It is 6 days before Christmas, and all through the house, everyone is baking, sipping eggnog, or doing some last-minute online Christmas shopping, except for yours truly. On this Saturday afternoon, I find myself stressing over my next Gustav article. What to write? Is anyone except the editor even reading these pages on which I spend hours each month?

In any case, for this month’s issue, I think I will abandon the traditional Christmas-themed article (for example, my previous year’s article, „The History of the Snowman“) and concentrate on something a bit more interesting, at least to me: the fashion industry.

Fashion has long been evolving, but now it is undergoing a metamorphosis. Like society, the fashion industry is digitizing. And not without reason. As one fashion blogger recently noted,

the fasion industry “is one of the most resource-intensive and highly-polluting sectors there is. Something needs to be done.” That something, it seems, is digital fashion.

For those of you who have not yet heard of digital fashion brands like Tribute, Republiqe or Nike’s virtual sneaker maker RTFKT, let me explain. Many fashion brands have begun creating virtual outfits and accessories that can be worn by your avatar in the metaverse, or by yourself in a photo, or simply digitally tried on. Now, imagine being able to change your outfit in a photo, and have it fit you perfectly. It may sound unrealistic, like something from a science fiction novel we study at Gympl, yet, during the COVID-19 pandemic of the last two years, this phenomenon has become a reality.

An increasing number of agencies and brands now specialize in these fully digital clothing creations using 3D software. Fashion giants like Gucci, Chanel, and Versace can create digital clothing for influencers and/or their avatars. The GCDS brand even created its own all-digital fashion show, with prestigious guests including Dua Lipa and Chiara Ferragni presented as avatars, wearing the house’s digital designs. Other more-savvy brands have based their entire creation on digital fashion, successfully pushing the boundaries of culture. This is the case with brands like Republiqe, (which describes itself as the first label based solely on digital fashion) or Tribute (a Croatian company that makes “contactless cyber fashion”). E-commerce websites are also making it easier than ever for shoppers to purchase items without ever having to see or touch them in person. Instead of ordering an outfit on-line that may not fit, and having to return it, you can download the outfit and let your avatar try it on for you.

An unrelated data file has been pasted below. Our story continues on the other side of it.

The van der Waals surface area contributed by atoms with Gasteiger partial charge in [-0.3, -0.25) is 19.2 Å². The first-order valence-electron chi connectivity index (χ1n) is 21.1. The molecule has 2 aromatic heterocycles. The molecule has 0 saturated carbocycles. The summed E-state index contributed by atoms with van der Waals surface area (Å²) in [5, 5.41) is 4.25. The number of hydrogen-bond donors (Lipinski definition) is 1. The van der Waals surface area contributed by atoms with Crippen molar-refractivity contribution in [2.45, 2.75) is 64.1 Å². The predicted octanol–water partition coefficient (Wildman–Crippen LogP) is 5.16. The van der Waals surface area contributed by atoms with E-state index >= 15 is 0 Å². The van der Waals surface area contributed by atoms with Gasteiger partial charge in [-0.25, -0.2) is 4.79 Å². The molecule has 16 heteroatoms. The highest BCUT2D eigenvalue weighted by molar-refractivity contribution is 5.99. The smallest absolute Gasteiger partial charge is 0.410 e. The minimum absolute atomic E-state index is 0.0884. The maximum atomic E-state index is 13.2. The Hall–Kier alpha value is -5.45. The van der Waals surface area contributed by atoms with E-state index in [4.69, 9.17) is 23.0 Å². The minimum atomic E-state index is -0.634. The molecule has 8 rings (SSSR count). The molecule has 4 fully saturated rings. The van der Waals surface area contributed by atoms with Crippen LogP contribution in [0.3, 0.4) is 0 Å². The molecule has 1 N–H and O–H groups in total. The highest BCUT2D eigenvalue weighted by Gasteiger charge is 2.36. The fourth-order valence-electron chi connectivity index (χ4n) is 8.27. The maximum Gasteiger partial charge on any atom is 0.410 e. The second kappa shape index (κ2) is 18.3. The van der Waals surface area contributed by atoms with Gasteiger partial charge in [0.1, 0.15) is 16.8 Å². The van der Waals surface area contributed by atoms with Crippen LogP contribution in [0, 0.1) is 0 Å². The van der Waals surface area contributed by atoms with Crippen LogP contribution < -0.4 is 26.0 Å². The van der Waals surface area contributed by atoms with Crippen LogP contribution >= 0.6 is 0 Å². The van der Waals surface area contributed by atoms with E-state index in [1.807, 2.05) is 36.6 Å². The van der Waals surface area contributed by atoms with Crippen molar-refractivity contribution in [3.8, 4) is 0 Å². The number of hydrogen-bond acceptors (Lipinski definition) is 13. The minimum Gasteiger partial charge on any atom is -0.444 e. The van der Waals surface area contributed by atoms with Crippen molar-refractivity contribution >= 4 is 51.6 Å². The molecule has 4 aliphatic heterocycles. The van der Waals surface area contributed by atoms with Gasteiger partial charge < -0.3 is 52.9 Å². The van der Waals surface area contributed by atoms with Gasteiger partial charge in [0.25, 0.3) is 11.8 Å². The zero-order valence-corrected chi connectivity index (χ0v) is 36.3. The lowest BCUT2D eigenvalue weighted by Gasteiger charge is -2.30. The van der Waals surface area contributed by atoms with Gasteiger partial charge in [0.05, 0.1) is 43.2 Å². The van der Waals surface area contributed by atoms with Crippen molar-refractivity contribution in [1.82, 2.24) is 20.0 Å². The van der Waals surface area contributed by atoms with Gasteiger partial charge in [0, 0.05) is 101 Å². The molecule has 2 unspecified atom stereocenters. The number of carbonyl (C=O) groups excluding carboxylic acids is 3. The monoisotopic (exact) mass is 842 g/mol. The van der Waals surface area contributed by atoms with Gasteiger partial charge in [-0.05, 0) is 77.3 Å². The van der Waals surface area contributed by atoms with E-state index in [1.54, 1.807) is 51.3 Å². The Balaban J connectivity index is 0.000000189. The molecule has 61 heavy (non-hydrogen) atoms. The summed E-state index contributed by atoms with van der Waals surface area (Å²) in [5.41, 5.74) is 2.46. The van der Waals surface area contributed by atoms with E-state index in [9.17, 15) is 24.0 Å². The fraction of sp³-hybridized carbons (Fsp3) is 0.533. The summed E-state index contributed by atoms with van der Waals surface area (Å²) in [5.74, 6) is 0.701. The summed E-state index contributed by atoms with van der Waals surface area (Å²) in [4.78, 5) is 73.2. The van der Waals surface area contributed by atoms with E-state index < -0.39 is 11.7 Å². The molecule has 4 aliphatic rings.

Of course, all of this is possible because social media has primed us for dressing for a digital audience rather than a physical one. When you think about it, people have been applying filters on their Snapchat or Instagram for years, so the need to control our image has become a part of our mainstream culture. Digital fashion is simply an (un)natural extension of this. This trend might feel futuristic, but as one fashion executive noted, when you “stop and take a look around, you realize it’s already here.”

Digital fashion may have originated as a response to the pollution the textile industry creates, but I struggle to see how digital fashion will help us as human beings. I am worried it will only encourage people to spend more time and money on social media instead of interacting face to face with others. Also, the value of good quality clothing might go down, as people might no longer appreciate the craftsmanship and seam precision that designers can offer. Instead, they will spend hundreds of dollars on something only accessible in the virtual world. And they will not be alone. In fact, virtual fashion is predicted to be a $3.5 billion industry in 2022. As this figure suggests, it probably won’t be long before we are downloading more Christmas presents than we are opening.

Halina Bellova